Whether floppy, fluffy or pointy, dogs’ ears are often their most striking feature as well as extremely important, delicate organs. A regular home ear-cleaning routine can be beneficial to your dog, especially if he gets ear infections, as it prevents bacteria and yeast accumulation.
“Cleaning can be a good way to make sure that you are checking your dog’s ears for infections, pain or inflammation,” says Dr. Michelle Woodward, assistant professor of veterinary dermatology at the Louisiana State University School of Veterinary Medicine.
Breeds that have ear anatomy that causes a buildup of sebum or wax, like Basset Hounds, Cocker Spaniels, Pugs, Bulldogs and Poodles, or dogs that have other problems such as allergies may require more regular cleanings than others, says Dr. Sarah Wooten, a Colorado-based veterinarian.
“When I see a dog that comes in with frequent ear infections – and when I say ‘frequent,’ I mean every three months or even every six months,” says Wooten, “that dog has something in their ears that predisposes them to grow yeast or bacteria.” In this case, she says, regular ear cleaning is advised.
Ready to clean some furry ears? We’ve got some tips and advice from our experts on when to clean them, what to use and how to get your pup to sit still while you do it.
Clean Weekly to Monthly, Depending on Ear Health
Some dogs may not require ear cleanings nearly as frequently as others, so check with your veterinarian to determine your dog’s needs and to make sure they aren’t suffering from a painful infection or eardrum damage before you begin.
If your dog is prone to ear infections, cleaning his ears regularly is vital for prevention. How often depends on the dog’s ear health.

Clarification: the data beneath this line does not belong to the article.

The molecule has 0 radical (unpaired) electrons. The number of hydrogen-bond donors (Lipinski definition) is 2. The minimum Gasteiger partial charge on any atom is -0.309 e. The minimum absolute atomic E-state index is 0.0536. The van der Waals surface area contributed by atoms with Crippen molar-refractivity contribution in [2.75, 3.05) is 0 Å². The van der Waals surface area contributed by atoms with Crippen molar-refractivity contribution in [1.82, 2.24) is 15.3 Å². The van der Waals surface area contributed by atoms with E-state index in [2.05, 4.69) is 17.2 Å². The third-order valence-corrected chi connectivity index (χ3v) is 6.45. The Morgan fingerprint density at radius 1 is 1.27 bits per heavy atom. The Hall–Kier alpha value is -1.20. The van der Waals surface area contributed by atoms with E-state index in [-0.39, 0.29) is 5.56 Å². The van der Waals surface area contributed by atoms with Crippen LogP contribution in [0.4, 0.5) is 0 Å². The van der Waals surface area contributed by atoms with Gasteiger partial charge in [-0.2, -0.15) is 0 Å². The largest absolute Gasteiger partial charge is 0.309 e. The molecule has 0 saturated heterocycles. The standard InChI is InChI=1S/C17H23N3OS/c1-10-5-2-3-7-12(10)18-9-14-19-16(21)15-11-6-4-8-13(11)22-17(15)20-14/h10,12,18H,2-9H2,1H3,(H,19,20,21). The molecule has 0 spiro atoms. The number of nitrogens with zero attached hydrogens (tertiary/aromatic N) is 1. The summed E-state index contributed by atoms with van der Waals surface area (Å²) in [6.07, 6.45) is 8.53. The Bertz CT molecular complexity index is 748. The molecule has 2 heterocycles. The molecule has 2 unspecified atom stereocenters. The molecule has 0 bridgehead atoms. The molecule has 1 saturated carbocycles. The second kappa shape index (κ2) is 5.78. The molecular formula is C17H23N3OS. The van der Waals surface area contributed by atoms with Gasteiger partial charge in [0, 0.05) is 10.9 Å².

“After we successfully clear an ear infection, I often have my clients clean their dog’s ears once every week or so,” Woodward says. “This also helps them to keep an eye on the ears so that we catch problems before they become too severe. For dogs that don’t get ear infections, you may only need to clean once a month.”
If you’re using an ear cleaning solution prescribed by your vet, you may need to apply it more than one a week, Wooten says.
“If the ear canal is mostly normal, the owners can get away with only putting a few drops in every couple of days,” she says. “But if the ear canal is very narrow, or there’s been a lot of scarring or changing in there, then they have to clean more regularly.”
That said, it is possible to clean a dog’s ears too frequently, especially if they have relatively healthy ears. If pet parents are simply cleaning for prevention’s sake and not following a vet’s prescription, no more than once a week is the rule.
Use a Medicated Ear Cleaner
If your pup has chronic ear infections, a medicated ear cleaning solution may be in order. According to Wooten, these cleaners typically act to dry out and acidify the ear canal, which keeps infection at bay. Though these are available over the counter, your veterinarian is the best source to ensure the safety of your pet.
To apply, fill the ear canal with solution, then massage the base of the ear right next to the head, Wooten says. Allow your dog to shake his head a bit and wipe the outside of the ear with a cotton ball.